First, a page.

Wednesday, March 23, 2005
( 10:24 AM )
In this era of "values" becoming foremost in our cultural discourse, it is interesting to me to note that our society continues to sink further into the bully method of relating to others. Of course, led by this government, our entire country is now securely esconced in the pattern of bullying other countries. Congressional members bully those who won't go along with the leadership. Interest groups bully voters through false and manipulative advertising. Kids bully and intimidate other kids. And while US corporations continue to gain more constitutional rights while US citizens lose them, the corporations lead the way in bullying. Among the best at this skill is Monsanto, the bio/genetic-engineering giant. Not only are several countries around the world trying their best to resist Monsanto's bullying, US Farmers find themselves falling victim to Monsanto's bullying.
The Center for Food Safety released a report about the American family farms that are now being pursued by Monsanto for using their seeds in non-contractual ways (like saving it and sowing it the next season).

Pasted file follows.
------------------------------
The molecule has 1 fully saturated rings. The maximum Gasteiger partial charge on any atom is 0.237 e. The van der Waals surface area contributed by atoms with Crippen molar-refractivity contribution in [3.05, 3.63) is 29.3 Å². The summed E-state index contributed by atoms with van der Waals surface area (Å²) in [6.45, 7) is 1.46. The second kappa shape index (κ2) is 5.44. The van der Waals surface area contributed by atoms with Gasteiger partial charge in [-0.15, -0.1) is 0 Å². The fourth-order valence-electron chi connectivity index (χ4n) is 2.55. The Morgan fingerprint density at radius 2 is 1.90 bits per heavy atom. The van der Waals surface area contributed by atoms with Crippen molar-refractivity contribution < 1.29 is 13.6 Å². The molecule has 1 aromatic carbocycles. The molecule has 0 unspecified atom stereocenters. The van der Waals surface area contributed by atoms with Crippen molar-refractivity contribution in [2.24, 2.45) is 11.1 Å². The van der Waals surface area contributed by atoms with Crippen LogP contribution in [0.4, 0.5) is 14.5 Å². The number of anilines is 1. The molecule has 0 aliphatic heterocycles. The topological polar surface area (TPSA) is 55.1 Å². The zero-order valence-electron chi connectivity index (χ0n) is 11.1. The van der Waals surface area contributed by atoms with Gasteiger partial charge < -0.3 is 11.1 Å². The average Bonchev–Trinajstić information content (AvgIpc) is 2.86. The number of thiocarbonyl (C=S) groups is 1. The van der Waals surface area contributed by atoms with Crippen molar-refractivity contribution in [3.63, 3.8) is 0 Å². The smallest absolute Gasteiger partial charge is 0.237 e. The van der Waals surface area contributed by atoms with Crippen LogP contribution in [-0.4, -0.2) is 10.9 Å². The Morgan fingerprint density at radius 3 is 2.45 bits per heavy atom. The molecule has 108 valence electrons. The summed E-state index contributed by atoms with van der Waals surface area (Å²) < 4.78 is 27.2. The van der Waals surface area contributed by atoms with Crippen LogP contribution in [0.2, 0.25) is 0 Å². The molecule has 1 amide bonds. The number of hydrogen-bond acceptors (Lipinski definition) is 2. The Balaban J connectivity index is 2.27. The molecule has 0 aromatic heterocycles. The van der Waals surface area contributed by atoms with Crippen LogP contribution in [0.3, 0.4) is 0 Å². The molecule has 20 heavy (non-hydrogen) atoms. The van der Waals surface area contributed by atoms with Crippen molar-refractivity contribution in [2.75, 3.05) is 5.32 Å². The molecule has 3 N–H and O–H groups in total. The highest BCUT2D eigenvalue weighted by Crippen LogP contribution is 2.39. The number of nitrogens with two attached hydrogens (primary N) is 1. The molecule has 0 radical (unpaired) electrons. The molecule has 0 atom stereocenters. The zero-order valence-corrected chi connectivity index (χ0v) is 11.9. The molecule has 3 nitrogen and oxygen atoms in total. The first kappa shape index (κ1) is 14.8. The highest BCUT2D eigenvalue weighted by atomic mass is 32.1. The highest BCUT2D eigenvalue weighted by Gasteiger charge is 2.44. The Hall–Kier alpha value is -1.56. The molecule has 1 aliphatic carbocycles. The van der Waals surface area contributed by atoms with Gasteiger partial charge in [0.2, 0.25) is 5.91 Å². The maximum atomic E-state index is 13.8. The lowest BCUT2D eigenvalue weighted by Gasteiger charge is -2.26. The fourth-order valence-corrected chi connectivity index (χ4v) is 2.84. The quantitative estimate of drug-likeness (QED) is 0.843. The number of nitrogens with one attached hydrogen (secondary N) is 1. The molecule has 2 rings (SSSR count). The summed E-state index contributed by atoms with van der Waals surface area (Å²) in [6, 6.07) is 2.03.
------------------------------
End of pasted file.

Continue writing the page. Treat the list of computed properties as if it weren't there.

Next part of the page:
In general, Monsanto’s efforts to prosecute farmers can be divided into three stages: investigations of farmers, out-of-court settlements, and litigation against farmers Monsanto believes are in breach of contract or engaged in patent infringement. Monsanto itself admits to aggressively investigating farmers it suspects of transgressions, and evidence suggests the numbers reach into the thousands. According to farmers interviewed by CFS, these thousands of investigations frequently lead to the second stage: Monsanto pressuring the farmer to settle out of court for an undisclosed sum and other terms agreed to in confidential settlements.
For some farmers, Monsanto’s investigation of them will lead to the courtroom. To date, Monsanto has filed 90 lawsuits against American farmers. The lawsuits involve 147 farmers and 39 small businesses or farm companies, and have been directed at farmers residing in half of the states in the U.S. The odds are clearly stacked against the farmer: Monsanto has an annual budget of $10 million dollars and a staff of 75 devoted solely to investigating and prosecuting farmers.
Some fun facts about Monsanto's stalking and bullying of farmers:
500: the number of US farmers under investigation annually by Monsanto
$15,253,602: the total recorded judgments granted to Monsanto for farmer lawsuits
$3,052,800: The largest recorded judment in favor of Monsanto as a result of a farmer lawsuit
8 months: the prison sentence given to a Tennessee farmer convicted of violating an agreement with Monsanto